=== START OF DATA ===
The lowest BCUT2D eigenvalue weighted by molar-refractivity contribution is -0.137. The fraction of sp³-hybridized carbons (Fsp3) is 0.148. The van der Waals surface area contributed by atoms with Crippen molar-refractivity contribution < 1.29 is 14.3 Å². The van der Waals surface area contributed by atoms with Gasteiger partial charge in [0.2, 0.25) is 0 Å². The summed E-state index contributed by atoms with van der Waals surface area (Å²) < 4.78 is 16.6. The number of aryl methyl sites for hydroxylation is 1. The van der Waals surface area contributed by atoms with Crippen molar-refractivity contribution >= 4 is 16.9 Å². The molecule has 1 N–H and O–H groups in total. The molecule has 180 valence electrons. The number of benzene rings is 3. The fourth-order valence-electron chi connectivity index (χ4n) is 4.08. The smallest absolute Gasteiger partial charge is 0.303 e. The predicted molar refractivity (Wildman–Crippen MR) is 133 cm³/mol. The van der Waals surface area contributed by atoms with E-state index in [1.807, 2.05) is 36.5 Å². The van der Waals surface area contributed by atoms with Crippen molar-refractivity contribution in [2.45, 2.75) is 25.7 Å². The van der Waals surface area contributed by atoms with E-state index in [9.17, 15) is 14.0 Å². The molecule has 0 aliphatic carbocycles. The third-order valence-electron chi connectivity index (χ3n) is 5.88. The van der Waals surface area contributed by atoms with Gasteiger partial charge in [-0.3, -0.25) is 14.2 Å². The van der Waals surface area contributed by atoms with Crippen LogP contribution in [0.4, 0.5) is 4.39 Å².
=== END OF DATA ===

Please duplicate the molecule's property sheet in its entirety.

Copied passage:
The lowest BCUT2D eigenvalue weighted by molar-refractivity contribution is -0.137. The fraction of sp³-hybridized carbons (Fsp3) is 0.148. The van der Waals surface area contributed by atoms with Crippen molar-refractivity contribution < 1.29 is 14.3 Å². The van der Waals surface area contributed by atoms with Gasteiger partial charge in [0.2, 0.25) is 0 Å². The summed E-state index contributed by atoms with van der Waals surface area (Å²) < 4.78 is 16.6. The number of aryl methyl sites for hydroxylation is 1. The van der Waals surface area contributed by atoms with Crippen molar-refractivity contribution >= 4 is 16.9 Å². The molecule has 1 N–H and O–H groups in total. The molecule has 180 valence electrons. The number of benzene rings is 3. The fourth-order valence-electron chi connectivity index (χ4n) is 4.08. The smallest absolute Gasteiger partial charge is 0.303 e. The predicted molar refractivity (Wildman–Crippen MR) is 133 cm³/mol. The van der Waals surface area contributed by atoms with E-state index in [1.807, 2.05) is 36.5 Å². The van der Waals surface area contributed by atoms with Crippen molar-refractivity contribution in [2.45, 2.75) is 25.7 Å². The van der Waals surface area contributed by atoms with E-state index in [9.17, 15) is 14.0 Å². The molecule has 0 aliphatic carbocycles. The third-order valence-electron chi connectivity index (χ3n) is 5.88. The van der Waals surface area contributed by atoms with Gasteiger partial charge in [-0.3, -0.25) is 14.2 Å². The van der Waals surface area contributed by atoms with Crippen LogP contribution in [0.4, 0.5) is 4.39 Å².